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CPP leadership sees influx of new blood

Prime Minister Hun Sen
Prime Minister Hun Sen (centre) leaves Koh Pich’s City Hall surrounded by party members last night after the conclusion of a two-and-a-half-day Cambodian People’s Party congress. Hong Menea

CPP leadership sees influx of new blood

The ruling Cambodian People’s Party has added 306 new members to its central committee in a bid to revitalise the party ahead of pivotal elections in three years.

The new additions, announced yesterday, include more than a dozen children of top party figures, including Prime Minister Hun Sen’s sons Hun Manet and Hun Manith, and Say Sam Al, son of CPP secretary-general and acting Senate president Say Chhum.

“We’ve expanded new generations, but we’ve also kept the old generation, who’ve got a long [history of] experience,” said party spokesman Khieu Kanharith, speaking at the final day of the three-day national congress. “We don’t make a gap between the new and the old.”

With commune and national elections set for 2017 and 2018, respectively, the CPP is desperately working to reform in the face of surging opposition, driven largely by younger voters.

The influx, the first significant expansion since 2005, more than doubles the CPP’s powerful central decision-making body to 545 and raises the number of members under 50 years old to 70.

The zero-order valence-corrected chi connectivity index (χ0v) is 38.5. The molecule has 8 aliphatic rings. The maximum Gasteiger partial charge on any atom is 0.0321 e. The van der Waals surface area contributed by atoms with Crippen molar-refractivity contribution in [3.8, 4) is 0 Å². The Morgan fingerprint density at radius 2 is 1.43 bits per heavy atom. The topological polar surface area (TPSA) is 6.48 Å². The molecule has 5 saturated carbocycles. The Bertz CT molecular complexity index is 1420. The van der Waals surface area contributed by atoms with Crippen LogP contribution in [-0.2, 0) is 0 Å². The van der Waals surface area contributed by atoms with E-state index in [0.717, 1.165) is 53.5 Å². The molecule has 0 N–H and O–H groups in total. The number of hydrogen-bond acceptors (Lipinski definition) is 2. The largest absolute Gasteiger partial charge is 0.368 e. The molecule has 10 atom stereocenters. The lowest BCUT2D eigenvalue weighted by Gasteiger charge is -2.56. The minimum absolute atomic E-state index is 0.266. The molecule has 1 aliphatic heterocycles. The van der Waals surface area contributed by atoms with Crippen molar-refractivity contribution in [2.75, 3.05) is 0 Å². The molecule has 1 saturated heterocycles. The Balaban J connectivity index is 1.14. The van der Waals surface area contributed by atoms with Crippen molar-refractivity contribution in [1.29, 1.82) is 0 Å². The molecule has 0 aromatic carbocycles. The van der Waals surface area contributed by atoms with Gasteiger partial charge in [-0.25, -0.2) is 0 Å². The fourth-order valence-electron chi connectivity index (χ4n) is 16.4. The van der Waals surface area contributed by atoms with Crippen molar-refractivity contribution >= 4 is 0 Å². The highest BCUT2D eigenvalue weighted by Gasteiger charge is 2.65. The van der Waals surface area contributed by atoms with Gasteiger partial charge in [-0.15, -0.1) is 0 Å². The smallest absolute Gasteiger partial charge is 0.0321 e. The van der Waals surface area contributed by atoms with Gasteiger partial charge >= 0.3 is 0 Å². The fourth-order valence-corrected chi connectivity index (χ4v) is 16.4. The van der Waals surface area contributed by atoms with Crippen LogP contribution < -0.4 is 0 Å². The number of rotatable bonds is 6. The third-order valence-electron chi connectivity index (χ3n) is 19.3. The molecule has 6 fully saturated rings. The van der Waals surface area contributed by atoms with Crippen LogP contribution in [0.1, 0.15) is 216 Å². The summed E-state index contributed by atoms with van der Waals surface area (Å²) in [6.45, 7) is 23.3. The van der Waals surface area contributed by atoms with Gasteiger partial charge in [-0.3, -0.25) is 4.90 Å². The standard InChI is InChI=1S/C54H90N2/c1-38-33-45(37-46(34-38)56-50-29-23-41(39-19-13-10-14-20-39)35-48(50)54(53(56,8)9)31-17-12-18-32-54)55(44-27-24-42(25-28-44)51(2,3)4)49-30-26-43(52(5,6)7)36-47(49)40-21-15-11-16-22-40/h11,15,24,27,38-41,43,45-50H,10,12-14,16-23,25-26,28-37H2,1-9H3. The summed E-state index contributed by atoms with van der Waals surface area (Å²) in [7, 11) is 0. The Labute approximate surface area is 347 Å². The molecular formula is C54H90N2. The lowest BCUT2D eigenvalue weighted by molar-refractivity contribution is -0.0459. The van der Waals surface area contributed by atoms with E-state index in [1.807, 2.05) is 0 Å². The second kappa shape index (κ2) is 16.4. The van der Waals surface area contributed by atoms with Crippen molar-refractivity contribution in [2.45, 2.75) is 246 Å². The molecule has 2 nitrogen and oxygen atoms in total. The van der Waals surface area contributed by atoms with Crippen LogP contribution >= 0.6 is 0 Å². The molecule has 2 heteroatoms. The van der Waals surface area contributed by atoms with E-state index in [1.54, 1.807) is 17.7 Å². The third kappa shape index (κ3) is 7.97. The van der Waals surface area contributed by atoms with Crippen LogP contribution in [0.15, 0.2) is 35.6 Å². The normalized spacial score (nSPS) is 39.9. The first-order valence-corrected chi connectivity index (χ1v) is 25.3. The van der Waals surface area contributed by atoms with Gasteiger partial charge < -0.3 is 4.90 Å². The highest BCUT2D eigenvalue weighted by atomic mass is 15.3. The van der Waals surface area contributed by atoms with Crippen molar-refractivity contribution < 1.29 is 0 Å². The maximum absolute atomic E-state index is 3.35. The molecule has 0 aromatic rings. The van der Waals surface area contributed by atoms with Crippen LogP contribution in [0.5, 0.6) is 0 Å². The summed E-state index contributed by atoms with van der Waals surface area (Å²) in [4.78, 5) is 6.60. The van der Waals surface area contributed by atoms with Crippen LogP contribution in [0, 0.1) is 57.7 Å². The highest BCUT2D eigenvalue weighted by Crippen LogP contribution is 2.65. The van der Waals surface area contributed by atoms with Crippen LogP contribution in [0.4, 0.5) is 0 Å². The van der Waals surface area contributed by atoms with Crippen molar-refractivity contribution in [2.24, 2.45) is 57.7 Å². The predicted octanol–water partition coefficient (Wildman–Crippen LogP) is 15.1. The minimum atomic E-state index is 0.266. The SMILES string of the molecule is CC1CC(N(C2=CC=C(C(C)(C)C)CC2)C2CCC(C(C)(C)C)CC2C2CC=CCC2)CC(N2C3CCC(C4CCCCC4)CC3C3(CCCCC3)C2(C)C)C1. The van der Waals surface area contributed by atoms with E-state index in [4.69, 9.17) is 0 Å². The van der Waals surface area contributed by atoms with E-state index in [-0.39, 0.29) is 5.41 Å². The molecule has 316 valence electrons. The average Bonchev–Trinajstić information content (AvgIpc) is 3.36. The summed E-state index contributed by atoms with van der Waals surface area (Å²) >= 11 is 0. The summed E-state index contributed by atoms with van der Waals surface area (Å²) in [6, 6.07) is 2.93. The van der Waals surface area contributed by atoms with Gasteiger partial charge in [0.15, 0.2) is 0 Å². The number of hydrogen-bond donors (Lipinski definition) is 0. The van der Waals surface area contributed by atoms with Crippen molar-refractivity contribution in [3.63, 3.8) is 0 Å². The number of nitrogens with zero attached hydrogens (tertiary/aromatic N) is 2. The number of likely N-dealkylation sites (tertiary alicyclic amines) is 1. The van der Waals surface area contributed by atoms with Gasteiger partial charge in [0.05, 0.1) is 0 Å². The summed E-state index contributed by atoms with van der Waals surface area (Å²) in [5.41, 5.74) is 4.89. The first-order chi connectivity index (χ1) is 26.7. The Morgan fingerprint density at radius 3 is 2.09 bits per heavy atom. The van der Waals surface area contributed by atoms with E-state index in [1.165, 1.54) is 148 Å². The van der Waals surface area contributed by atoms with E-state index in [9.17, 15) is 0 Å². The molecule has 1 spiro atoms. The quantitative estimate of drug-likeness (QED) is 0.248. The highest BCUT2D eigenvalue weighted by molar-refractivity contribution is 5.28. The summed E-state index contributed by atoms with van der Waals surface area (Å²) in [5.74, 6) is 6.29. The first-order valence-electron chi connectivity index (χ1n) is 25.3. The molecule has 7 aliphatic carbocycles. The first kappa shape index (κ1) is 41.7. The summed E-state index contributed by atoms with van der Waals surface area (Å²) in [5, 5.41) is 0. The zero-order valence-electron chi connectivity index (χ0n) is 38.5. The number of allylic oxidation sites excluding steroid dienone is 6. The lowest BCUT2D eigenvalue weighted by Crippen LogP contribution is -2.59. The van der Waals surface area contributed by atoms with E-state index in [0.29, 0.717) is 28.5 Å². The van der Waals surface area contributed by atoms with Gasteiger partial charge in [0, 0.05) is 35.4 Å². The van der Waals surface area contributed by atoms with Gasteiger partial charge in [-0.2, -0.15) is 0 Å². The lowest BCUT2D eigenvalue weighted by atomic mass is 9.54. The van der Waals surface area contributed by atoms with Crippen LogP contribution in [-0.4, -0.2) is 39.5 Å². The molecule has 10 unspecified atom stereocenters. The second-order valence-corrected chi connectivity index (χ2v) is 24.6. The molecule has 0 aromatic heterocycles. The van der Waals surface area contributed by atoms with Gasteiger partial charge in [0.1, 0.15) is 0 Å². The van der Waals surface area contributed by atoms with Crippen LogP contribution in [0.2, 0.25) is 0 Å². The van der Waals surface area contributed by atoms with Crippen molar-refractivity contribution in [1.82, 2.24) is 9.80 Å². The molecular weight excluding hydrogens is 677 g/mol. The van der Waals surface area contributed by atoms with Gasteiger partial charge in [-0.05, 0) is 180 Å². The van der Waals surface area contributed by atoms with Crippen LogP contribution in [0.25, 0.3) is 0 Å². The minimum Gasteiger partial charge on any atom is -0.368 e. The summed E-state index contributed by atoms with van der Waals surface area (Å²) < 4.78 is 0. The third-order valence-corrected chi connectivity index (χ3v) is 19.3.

However the 34-member standing committee, or politburo, has remained untouched.

“They’re trying to attract youth votes by injecting new blood and breathing fresh air into the party,” political analyst Chea Vannath said.

“But their success depends on providing social justice, working to improve social equality and addressing the needs of everyone, not just the party.”

Discontent at its decades in power saw the CPP lose 22 seats in 2013 and face massive opposition-led street protests.

Kanharith said questions about Hun Sen’s leadership, raised at the congress, were swatted away by the premier, who insisted the top priority should be strengthening the party.

“Prime Minister Hun Sen has demanded all officials of the CPP at all levels to show . . . that the CPP has the ability and capacity to perform their work in accordance with the demands of the people,” Kanharith said.

Hun Sen also asked officials at the congress to stop asking the whereabouts of CPP president Chea Sim, who is currently receiving medical treatment in Vietnam.

Meanwhile, in another signal of CPP’s generational shift, Sok Sokan, the son of Deputy Prime Minister Sok An, has been proposed as a candidate to replace lawmaker So Khun, one of eight representatives of Takeo province, who died late last month.

Sokan would also join the Commission on Public Works and Transportation, according to the proposal, which is on today’s agenda of the National Assembly’s permanent committee.



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